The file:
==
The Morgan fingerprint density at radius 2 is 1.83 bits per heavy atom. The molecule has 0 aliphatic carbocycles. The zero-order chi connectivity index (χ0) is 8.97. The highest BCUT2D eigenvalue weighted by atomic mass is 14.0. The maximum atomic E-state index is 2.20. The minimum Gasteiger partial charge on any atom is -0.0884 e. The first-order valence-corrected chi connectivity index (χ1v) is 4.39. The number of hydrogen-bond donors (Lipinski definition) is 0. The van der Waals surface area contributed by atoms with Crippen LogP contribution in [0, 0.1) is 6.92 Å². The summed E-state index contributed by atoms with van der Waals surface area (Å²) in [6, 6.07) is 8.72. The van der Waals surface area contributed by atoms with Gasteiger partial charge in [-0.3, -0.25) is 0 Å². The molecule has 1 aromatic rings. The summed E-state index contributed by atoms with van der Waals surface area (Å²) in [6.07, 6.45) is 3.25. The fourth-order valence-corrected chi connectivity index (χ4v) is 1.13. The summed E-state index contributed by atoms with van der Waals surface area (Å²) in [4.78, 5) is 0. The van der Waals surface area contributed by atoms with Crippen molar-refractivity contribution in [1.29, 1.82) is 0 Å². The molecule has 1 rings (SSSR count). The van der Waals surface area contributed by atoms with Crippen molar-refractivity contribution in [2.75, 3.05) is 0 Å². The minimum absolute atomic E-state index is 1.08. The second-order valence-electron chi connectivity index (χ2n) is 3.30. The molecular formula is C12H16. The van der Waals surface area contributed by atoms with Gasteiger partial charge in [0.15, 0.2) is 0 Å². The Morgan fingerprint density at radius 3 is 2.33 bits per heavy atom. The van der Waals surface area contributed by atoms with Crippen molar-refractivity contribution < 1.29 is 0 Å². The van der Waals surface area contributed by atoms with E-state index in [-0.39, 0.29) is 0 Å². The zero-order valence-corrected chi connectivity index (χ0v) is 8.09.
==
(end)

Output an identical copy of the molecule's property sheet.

The Morgan fingerprint density at radius 2 is 1.83 bits per heavy atom. The molecule has 0 aliphatic carbocycles. The zero-order chi connectivity index (χ0) is 8.97. The highest BCUT2D eigenvalue weighted by atomic mass is 14.0. The maximum atomic E-state index is 2.20. The minimum Gasteiger partial charge on any atom is -0.0884 e. The first-order valence-corrected chi connectivity index (χ1v) is 4.39. The number of hydrogen-bond donors (Lipinski definition) is 0. The van der Waals surface area contributed by atoms with Crippen LogP contribution in [0, 0.1) is 6.92 Å². The summed E-state index contributed by atoms with van der Waals surface area (Å²) in [6, 6.07) is 8.72. The van der Waals surface area contributed by atoms with Gasteiger partial charge in [-0.3, -0.25) is 0 Å². The molecule has 1 aromatic rings. The summed E-state index contributed by atoms with van der Waals surface area (Å²) in [6.07, 6.45) is 3.25. The fourth-order valence-corrected chi connectivity index (χ4v) is 1.13. The summed E-state index contributed by atoms with van der Waals surface area (Å²) in [4.78, 5) is 0. The van der Waals surface area contributed by atoms with Crippen molar-refractivity contribution in [1.29, 1.82) is 0 Å². The molecule has 1 rings (SSSR count). The van der Waals surface area contributed by atoms with Crippen molar-refractivity contribution in [2.75, 3.05) is 0 Å². The minimum absolute atomic E-state index is 1.08. The second-order valence-electron chi connectivity index (χ2n) is 3.30. The molecular formula is C12H16. The van der Waals surface area contributed by atoms with Gasteiger partial charge in [0.15, 0.2) is 0 Å². The Morgan fingerprint density at radius 3 is 2.33 bits per heavy atom. The van der Waals surface area contributed by atoms with Crippen molar-refractivity contribution < 1.29 is 0 Å². The van der Waals surface area contributed by atoms with E-state index in [-0.39, 0.29) is 0 Å². The zero-order valence-corrected chi connectivity index (χ0v) is 8.09.